GREENBELT, Md. – A former National Security Agency computer analyst was sentenced to six years in prison Thursday for taking home classified documents and storing them in boxes in his kitchen after he left his job.
The federal sentencing guidelines called for at least nine years behind bars for Kenneth Ford, Jr., 34. But U.S. District Judge Peter Messitte departed from the guidelines because prosecutors never claimed Ford was engaged in espionage.
He cited similar cases in which defendants received light punishments, such as former National Security Adviser Sandy Berger, who was given community service and a fine for taking records from the National Archives.
Messitte also noted instances in which defendants who pleaded guilty to passing documents to other countries received sentences far below the punishment Ford faced under the guidelines.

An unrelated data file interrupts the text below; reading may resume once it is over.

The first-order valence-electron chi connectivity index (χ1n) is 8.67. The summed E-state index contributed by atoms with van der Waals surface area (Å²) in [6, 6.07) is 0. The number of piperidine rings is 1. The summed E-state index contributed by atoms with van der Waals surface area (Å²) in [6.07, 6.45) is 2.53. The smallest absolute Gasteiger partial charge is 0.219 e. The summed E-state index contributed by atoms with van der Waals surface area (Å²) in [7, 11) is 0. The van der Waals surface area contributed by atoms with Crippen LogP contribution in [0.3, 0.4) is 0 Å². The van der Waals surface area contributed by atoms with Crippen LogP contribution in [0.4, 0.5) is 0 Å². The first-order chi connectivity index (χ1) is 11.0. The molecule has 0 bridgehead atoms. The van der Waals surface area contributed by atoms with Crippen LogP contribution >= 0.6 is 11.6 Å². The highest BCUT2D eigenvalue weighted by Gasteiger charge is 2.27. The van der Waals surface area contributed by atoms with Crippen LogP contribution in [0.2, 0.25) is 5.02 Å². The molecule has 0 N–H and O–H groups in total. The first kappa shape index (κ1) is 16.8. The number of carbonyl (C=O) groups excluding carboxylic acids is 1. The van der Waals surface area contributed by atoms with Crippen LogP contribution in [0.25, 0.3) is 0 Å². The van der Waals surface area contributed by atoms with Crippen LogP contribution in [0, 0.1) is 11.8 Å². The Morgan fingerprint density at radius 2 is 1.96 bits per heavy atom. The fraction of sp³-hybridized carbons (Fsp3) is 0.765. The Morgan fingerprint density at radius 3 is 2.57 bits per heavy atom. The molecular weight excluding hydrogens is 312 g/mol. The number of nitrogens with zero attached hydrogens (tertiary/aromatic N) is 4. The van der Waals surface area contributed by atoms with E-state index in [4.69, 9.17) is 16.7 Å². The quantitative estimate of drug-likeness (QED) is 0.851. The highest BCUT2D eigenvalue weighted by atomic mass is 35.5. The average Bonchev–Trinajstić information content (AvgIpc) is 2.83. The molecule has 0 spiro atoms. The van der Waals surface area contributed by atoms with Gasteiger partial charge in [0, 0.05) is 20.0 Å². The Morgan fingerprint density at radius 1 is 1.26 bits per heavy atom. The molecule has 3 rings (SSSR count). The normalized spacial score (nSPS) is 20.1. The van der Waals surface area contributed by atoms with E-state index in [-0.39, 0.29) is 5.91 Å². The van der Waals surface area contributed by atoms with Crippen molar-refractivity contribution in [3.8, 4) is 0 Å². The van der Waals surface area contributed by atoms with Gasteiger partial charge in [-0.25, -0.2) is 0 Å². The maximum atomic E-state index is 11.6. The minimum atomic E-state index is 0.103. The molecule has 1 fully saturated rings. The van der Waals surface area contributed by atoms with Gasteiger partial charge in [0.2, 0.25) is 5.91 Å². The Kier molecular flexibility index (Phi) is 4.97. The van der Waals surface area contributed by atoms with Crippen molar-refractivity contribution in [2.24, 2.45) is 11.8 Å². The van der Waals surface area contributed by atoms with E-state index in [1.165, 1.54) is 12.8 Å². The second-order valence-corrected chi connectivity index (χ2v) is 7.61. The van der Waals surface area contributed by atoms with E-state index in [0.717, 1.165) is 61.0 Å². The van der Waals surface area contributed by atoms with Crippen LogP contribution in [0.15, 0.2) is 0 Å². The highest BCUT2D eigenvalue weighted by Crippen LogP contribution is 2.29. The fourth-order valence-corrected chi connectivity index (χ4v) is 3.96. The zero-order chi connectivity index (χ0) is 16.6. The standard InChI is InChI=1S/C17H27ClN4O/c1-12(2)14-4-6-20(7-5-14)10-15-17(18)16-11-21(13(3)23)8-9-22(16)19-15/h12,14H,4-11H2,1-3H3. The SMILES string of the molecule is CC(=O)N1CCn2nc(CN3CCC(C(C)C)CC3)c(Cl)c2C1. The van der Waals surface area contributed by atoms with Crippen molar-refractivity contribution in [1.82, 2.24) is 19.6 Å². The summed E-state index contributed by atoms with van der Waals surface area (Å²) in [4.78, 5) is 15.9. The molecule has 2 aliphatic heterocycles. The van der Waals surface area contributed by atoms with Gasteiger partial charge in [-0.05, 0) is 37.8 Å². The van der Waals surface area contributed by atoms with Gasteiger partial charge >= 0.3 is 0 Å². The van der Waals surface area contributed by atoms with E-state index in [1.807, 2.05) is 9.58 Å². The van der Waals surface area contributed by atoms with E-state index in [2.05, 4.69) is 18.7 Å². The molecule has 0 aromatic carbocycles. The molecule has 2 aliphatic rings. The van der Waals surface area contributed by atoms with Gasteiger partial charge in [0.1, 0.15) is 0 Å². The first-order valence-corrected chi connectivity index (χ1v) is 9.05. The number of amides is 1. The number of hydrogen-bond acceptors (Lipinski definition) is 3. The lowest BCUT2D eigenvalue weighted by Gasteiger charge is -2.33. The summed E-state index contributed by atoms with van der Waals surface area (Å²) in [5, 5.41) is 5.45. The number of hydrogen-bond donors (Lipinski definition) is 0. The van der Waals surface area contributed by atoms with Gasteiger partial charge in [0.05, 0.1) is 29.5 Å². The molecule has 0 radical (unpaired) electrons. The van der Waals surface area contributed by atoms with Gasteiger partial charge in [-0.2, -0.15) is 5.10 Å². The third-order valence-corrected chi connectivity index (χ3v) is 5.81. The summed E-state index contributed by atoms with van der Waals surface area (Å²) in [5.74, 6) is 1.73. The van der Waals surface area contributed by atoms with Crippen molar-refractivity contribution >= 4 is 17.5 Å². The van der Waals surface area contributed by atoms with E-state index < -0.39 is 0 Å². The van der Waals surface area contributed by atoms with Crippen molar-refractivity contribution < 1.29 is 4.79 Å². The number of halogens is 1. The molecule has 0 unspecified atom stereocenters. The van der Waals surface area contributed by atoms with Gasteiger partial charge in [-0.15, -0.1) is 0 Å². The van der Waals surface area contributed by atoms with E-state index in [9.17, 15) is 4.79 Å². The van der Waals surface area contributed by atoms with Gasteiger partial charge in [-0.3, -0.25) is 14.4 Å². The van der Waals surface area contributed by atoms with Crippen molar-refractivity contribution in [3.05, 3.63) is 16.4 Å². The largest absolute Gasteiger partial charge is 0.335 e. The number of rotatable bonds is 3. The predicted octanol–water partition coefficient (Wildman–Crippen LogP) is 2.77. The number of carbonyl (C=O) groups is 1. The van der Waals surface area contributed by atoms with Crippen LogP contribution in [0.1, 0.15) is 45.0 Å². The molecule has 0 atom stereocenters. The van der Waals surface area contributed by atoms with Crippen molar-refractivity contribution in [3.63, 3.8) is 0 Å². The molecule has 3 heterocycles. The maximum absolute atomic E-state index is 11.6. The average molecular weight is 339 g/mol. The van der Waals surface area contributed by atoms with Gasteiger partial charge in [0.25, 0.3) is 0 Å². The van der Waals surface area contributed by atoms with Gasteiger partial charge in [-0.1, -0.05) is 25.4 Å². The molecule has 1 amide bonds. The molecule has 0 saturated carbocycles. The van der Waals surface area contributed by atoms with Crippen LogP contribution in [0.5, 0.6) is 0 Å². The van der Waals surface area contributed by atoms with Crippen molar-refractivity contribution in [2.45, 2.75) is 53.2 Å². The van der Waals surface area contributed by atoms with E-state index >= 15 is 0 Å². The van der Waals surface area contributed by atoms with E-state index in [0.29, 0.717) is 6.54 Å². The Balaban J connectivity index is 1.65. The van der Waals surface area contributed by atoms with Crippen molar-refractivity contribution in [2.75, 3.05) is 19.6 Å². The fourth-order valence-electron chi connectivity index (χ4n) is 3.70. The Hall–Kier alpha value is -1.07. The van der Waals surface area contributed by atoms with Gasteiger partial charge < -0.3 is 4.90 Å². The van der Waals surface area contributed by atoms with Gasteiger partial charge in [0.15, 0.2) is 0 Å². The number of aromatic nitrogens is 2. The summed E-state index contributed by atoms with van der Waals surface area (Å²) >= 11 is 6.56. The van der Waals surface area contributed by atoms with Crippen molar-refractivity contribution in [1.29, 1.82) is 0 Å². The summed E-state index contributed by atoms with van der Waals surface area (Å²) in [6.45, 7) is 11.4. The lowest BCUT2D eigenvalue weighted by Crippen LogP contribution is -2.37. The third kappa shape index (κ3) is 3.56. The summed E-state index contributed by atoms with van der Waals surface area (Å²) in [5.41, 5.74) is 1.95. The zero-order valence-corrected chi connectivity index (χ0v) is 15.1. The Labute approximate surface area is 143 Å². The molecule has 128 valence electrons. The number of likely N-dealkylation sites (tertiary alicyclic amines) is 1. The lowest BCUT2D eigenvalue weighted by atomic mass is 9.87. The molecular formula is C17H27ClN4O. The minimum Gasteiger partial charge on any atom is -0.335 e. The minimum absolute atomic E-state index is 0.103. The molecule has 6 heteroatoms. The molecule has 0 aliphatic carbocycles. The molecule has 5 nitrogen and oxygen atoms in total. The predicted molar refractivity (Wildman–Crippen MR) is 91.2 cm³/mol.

Federal agents arrested Ford in 2004 and found two boxes of computer records in his home. At the time, Ford acknowledged he took the records when he left his job at the super-secret intelligence agency, based at Fort Meade. He later claimed he was framed by an ex-girlfriend.
A jury convicted him in December on the document charge and on a count of making a false statement for not properly revealing the investigation on an application for a job with defense contractor Lockheed Martin Corp.
No clear motive was ever established in the case and prosecutors did not accuse Ford of trying to sell or distribute the documents.
However, federal prosecutor David Salem said Thursday that the removal of the records from the NSA posed a grave security risk.
"The disclosure of information Mr. Ford had in his kitchen could have jeopardized millions of dollars of worth of programs at the NSA," Salem said.